Sleep paralysis can be defined in several ways. In terms of the experiencer, it can be described as “a visitation by a malevolent creature which attacked its victims as they slept” (Cox). More clinically, sleep paralysis is understood as “a transient,conscious state of involuntary immobility occurring when falling asleep or upon wakening” (Cheyne, 2002). Research into sleep paralysis has produced compelling evidence that the phenomenon can be explained by brain chemistry and physiology in conjunction with REM sleep. But is that all there is to it?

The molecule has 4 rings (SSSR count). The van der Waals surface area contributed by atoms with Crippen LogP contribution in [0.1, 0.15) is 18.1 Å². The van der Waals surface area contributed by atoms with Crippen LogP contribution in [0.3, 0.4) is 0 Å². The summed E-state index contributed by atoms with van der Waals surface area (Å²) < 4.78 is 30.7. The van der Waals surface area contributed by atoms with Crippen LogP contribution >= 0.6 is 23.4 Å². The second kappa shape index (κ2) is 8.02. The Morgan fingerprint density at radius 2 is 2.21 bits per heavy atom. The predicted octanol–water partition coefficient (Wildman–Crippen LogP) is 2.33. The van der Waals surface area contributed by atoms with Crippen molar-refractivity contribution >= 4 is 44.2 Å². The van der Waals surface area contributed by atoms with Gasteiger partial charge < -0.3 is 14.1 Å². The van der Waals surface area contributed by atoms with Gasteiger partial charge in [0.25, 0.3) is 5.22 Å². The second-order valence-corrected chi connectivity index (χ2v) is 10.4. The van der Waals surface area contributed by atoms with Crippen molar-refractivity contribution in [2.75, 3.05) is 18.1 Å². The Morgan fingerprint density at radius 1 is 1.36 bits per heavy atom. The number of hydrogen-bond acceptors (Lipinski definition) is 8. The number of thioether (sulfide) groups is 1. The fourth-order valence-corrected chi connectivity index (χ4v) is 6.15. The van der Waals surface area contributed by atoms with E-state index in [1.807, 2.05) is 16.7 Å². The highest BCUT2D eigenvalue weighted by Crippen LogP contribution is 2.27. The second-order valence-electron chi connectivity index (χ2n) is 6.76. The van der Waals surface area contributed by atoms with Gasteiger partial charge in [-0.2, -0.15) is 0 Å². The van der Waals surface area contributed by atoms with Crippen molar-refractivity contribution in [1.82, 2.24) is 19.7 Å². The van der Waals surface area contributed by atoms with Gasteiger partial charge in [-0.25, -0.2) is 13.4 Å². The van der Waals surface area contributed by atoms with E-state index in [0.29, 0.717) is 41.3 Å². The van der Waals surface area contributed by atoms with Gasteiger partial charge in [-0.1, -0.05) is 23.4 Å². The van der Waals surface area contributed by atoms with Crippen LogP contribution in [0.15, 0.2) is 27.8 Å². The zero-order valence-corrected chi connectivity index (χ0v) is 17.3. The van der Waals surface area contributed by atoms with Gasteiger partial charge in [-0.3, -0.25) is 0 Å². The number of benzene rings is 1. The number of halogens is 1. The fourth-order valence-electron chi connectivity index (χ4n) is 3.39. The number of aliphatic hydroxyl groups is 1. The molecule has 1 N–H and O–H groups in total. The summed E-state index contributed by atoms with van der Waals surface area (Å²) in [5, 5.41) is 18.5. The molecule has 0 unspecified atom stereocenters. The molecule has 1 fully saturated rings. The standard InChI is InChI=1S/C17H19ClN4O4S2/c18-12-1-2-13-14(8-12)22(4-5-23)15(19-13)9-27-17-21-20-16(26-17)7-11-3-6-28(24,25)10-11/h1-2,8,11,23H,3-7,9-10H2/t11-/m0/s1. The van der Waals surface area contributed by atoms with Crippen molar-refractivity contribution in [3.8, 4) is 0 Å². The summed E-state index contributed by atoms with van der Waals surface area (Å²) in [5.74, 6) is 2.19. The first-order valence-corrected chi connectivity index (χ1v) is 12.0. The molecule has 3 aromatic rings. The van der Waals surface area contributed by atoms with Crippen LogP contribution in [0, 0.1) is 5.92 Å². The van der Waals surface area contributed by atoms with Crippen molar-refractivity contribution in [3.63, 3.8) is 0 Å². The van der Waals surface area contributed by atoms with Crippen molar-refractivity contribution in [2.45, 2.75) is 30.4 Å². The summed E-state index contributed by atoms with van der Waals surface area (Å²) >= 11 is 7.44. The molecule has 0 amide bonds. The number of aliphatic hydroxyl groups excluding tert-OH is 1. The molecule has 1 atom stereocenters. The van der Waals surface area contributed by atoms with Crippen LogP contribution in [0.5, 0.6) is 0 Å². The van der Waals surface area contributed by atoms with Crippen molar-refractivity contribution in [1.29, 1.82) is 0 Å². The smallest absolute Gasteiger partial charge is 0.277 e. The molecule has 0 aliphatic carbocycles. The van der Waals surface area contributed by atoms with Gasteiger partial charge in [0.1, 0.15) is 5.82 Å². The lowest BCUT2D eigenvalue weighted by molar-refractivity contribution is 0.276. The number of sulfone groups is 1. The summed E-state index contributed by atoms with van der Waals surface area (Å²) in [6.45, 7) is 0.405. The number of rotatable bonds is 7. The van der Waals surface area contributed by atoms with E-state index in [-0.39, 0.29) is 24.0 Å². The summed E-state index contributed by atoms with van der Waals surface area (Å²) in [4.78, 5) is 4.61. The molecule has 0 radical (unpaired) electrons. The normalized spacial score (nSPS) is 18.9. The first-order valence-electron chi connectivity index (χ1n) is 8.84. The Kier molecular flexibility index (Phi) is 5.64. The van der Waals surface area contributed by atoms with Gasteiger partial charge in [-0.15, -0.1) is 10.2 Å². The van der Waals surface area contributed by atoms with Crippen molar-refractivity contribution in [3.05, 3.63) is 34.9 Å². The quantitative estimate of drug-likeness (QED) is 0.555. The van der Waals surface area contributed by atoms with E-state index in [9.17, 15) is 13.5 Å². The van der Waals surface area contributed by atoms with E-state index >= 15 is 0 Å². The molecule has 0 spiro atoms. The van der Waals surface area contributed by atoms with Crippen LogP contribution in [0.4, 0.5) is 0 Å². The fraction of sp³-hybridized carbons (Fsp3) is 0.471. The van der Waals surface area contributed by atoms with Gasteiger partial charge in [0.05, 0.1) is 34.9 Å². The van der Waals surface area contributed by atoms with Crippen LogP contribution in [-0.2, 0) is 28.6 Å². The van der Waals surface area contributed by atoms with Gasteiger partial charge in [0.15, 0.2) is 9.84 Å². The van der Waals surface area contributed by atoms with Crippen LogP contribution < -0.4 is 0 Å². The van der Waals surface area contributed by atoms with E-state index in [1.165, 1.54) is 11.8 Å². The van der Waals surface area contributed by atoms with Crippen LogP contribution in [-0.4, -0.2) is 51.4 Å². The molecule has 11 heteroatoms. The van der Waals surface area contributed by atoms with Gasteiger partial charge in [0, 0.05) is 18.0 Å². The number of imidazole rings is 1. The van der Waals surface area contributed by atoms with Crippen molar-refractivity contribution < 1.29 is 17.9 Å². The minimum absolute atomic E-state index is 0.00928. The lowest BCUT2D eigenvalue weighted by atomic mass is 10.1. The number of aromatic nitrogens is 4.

Patricia Brooks and John H. Peever, “Identification of the Transmitter and Receptor Mechanisms Responsible for REM Sleep Paralysis,” The Journal of Neuroscience (July 18, 2012): 9785-9795
J. A. Cheyne, S. Rueffer, and Ian R. Newby-Clark, “Hypnagogic and Hypnopompic Hallucinations during Sleep Paralysis: Neurological and Cultural Construction of the Night-Mare,” Consciousness and Cognition 8 (1999): 319–337
J. A. Cheyne, “Situational factors affecting sleep paralysis and associated hallucinations: position and timing effects,” Journal of Sleep Research 11 (2002): 169–177
Ann M. Cox, “Sleep Paralysis and Folklore,” Journal of the Royal Society of Medicine Open 6(7) (2015): 1-4